The International Code of Zoological Nomenclature (ICZN) stands as the governing body ensuring that animal names, including dinosaur names, follow internationally accepted standards.
- The ICZN states that each dinosaur species must have a unique name, ensuring no confusion in scientific literature.
- This name has to be binomial: a combination of a genus name (always capitalized) followed by a species identifier (always in lowercase).
- An important stipulation is that these names shouldn’t be offensive or in poor taste.
Before finalizing a name, it’s submitted for review, a process where other experts in the field check the validity of the discovery and the appropriateness of the proposed name.
Only after this review and subsequent publication in a recognized scientific journal does the name become official and then they have named a dinosaur!
Problems Naming a Dinosaur.
When naming dinosaurs, controversies have inevitably arisen. Some of these disputes stem from disagreements among paleontologists, while others are sparked by the rush to get recognition or simple oversight.
One of the most debated controversies surrounded the dinosaur initially named Brontosaurus by Othniel Charles Marsh in 1879.
Later studies in the early 20th century found it to be too similar to another dinosaur, Apatosaurus, named earlier by the same scientist. For decades, the beloved Brontosaurus was considered a misnomer.
However, recent research in 2015 revived the Brontosaurus name, albeit with certain distinctions from Apatosaurus.
Another instance is the feud between paleontologists Cope and Marsh, known as the “Bone Wars.” In their haste to outdo each other, they sometimes named the same species multiple times or gave new names to already identified ones, leading to confusion.
Lastly, a dinosaur initially named Nanotyrannus, believed to be a smaller relative of Tyrannosaurus rex, has been under scrutiny.
Some scientists argue it’s just a juvenile T. rex rather than a distinct species.
Why Do Dinosaurs Have Two Names?
Dinosaurs, like all living things, are named using the binomial nomenclature system, a method introduced by Carl Linnaeus in the 18th century.
This system ensures that every species has a unique and universally recognized name, comprising two parts: the genus name and the species name.
- The genus name, always capitalized, identifies the broader group to which the species belongs,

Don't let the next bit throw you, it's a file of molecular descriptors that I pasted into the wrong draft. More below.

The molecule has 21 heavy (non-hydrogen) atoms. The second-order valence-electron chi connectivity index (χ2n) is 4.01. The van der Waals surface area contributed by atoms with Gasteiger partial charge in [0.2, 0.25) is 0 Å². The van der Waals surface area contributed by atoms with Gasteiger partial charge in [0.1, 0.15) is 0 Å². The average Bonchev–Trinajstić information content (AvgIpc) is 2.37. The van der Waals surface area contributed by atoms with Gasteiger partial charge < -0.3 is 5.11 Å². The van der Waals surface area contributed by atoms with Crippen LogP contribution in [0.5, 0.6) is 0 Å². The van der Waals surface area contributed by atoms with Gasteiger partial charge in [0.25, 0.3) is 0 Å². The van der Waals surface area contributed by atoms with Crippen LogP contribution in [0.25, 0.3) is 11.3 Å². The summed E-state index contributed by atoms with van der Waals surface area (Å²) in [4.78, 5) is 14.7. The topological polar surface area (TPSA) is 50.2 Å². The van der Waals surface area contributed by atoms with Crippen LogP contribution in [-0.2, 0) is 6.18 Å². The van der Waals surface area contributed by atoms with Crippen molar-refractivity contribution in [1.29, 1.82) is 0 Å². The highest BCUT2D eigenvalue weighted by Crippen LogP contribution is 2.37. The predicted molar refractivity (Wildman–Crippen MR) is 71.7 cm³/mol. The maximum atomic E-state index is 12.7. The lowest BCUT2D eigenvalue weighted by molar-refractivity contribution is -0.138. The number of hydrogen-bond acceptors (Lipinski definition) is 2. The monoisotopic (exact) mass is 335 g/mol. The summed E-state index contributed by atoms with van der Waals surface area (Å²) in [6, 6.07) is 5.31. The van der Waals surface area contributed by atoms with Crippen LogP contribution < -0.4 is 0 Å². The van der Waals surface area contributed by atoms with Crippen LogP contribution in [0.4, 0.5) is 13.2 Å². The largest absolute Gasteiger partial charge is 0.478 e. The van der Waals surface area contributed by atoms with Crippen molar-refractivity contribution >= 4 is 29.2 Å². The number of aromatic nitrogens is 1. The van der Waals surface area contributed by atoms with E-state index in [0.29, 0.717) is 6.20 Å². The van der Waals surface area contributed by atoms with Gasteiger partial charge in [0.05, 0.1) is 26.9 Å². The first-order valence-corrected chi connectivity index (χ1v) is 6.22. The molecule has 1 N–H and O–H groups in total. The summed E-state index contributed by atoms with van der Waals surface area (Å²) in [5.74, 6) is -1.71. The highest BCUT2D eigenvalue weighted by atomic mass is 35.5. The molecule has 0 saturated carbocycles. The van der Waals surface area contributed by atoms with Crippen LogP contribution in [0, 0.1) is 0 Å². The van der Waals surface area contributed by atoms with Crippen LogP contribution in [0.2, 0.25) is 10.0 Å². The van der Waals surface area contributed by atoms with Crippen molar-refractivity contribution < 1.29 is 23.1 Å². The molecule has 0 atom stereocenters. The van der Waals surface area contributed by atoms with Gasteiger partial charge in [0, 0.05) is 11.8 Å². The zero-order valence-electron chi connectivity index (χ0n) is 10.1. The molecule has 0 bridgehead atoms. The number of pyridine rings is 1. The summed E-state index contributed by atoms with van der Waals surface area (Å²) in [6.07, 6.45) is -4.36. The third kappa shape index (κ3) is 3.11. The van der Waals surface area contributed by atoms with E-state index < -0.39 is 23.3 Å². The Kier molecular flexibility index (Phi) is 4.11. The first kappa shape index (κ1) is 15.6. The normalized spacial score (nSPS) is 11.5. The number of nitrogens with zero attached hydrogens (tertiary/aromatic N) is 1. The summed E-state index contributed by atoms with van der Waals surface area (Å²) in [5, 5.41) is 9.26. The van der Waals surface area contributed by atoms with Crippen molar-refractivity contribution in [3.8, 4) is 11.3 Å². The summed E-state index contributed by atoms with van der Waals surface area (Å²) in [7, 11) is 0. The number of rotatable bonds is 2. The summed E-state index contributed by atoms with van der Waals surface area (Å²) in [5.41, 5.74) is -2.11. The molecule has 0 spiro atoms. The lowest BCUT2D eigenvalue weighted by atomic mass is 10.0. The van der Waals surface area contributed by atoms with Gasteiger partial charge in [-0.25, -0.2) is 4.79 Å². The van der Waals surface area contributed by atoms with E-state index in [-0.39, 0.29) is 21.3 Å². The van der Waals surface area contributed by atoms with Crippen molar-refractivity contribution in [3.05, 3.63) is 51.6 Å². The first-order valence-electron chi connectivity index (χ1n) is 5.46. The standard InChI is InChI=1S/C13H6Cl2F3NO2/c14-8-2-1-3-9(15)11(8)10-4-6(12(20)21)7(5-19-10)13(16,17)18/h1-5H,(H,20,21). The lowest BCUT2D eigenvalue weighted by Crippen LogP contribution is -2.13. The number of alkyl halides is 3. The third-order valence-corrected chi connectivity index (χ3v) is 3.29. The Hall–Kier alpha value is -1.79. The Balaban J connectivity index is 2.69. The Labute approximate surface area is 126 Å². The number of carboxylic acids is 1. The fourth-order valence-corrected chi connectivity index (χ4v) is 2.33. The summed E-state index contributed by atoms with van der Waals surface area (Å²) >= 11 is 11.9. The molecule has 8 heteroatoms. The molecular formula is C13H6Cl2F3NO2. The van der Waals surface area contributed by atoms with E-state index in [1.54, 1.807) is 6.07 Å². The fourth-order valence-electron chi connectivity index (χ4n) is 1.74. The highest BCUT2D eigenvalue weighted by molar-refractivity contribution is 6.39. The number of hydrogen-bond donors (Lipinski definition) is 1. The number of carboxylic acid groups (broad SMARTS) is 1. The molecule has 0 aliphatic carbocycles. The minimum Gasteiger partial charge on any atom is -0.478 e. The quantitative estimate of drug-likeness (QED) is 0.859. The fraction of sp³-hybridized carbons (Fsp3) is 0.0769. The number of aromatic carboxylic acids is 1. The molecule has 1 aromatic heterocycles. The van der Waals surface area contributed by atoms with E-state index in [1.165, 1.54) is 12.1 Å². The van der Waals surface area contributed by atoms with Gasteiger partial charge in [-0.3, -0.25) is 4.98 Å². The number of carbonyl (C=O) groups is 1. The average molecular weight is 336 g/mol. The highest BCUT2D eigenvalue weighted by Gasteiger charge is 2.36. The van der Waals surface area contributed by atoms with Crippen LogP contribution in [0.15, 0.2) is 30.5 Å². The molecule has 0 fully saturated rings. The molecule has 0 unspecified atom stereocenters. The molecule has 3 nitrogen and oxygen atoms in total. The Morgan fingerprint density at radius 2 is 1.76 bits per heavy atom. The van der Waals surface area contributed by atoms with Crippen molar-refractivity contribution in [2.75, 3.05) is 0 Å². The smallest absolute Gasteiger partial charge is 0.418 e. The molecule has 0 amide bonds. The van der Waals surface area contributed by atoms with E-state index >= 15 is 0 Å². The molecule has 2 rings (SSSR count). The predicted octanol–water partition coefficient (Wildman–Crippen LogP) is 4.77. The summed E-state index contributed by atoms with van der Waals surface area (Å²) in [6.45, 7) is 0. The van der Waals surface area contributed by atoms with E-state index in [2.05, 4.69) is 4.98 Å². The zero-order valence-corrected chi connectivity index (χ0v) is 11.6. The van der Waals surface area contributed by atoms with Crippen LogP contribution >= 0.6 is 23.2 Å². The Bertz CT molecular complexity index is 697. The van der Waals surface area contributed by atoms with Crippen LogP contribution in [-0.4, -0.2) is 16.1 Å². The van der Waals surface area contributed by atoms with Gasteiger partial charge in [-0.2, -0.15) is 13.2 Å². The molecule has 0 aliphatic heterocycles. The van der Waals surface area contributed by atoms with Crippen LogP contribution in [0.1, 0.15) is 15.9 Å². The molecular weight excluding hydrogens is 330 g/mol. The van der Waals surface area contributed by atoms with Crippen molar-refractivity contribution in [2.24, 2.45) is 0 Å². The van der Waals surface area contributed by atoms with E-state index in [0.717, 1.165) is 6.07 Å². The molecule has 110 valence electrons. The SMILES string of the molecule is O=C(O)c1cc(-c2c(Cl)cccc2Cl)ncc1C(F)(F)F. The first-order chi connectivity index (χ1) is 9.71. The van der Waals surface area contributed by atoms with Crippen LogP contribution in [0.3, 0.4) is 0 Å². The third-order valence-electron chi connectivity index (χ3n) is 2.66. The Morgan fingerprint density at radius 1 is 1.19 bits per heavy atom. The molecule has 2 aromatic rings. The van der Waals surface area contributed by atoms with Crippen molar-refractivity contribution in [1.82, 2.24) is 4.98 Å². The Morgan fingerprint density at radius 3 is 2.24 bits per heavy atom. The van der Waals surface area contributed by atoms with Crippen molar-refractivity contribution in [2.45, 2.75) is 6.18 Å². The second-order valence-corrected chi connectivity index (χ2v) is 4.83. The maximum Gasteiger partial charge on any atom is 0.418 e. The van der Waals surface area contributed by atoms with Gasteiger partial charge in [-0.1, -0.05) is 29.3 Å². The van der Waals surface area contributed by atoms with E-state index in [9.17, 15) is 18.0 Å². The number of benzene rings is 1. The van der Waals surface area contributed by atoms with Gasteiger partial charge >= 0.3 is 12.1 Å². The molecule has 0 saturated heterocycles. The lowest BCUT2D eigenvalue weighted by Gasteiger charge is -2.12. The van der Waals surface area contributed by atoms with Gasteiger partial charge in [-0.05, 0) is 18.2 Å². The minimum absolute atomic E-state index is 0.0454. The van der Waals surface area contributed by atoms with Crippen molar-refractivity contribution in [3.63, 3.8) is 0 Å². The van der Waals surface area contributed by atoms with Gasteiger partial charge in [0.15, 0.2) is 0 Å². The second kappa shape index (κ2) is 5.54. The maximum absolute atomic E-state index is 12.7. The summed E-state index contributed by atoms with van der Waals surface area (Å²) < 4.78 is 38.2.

- while the species name, written in lowercase, pinpoints the specific organism within that genus.
Both names often come from Latin or ancient Greek roots, showing a characteristic or discovery location of the dinosaur.
For instance, the name “Tyrannosaurus rex” can be broken down into “Tyrannosaurus” (the genus, meaning “tyrant lizard”) and “rex” (the species, meaning “king”).
Together, they accurately portray this dinosaur as the “king of the tyrant lizards.”
Who Gets to Name a Dinosaur?
While it’s a common thought that the discoverer of a dinosaur gets exclusive rights to name it, the naming process is more collaborative and follows scientific conventions.
Discoverers often work closely with paleontologists to study and document the find. While the discoverer may suggest a name, it’s typically the lead scientist or author of the study describing the new species who proposes the formal name and gets to officially name a dinosaur.
This name is then subjected to peer review, ensuring its uniqueness and relevance.
Occasionally, a dinosaur might be named in honor of a significant person (often a contributor to paleontology) or even a benefactor who funded the expedition may get to name a dinosaur.
For example, the dinosaur “Masiakasaurus knopfleri” was named after musician Mark Knopfler because the discovery team listened to his songs during their excavations. We have more dinosaurs named after famous people in its own article here on the site.
However, naming always prioritizes scientific integrity and recognition over individual claims no matter who gets to name a dinosaur.
Popular Dinosaurs and the Stories Behind Their Names
When we think of dinosaurs, certain names instantly pop into our minds. These iconic names often carry intriguing stories of their own. think about if if you get to name a dinosaur.
Tyrannosaurus rex: Translated, it means “tyrant lizard king.” The “Tyrannosaurus” part is derived from the Greek words “tyrannos” (tyrant) and “sauros” (lizard), while “rex” is Latin for king. This powerful name is fitting for one of the largest and most feared predators of its time.
Velociraptor: This agile predator’s name combines the Latin “velox” (swift) with the Greek “raptor” (thief or plunderer), painting a picture of a fast, stealthy hunter.
Stegosaurus: Meaning “roofed lizard” in Greek, it was so-named due to the large, flat bony plates aligned down its back, which were initially (though incorrectly) believed to lie flat like tiles on a roof.
Triceratops: This herbivore’s name is derived from the Greek “tri” (three) and “keratops” (horned face), referring to its three prominent facial horns.
Naming dinosaurs is no afterthought; it’s a long and careful process that has elements of discovery, scientific research, and a touch of creativity.
It is an honor to name a dinosaur, and with only 1000 or so species being found so far it is also very rare. So if you get the chance think long and hard about it ! it is what that dinosaur will be called for ever !
Hi, I am Roy Ford a General Studies and English Teacher who has taught all over the world. What started as a fossil collection became a great way to teach, motivate and inspire students of all ages and all over the world about dinosaurs and from that and children’s love of dinosaurs came the site dinosaur facts for kids, a resource for all ages.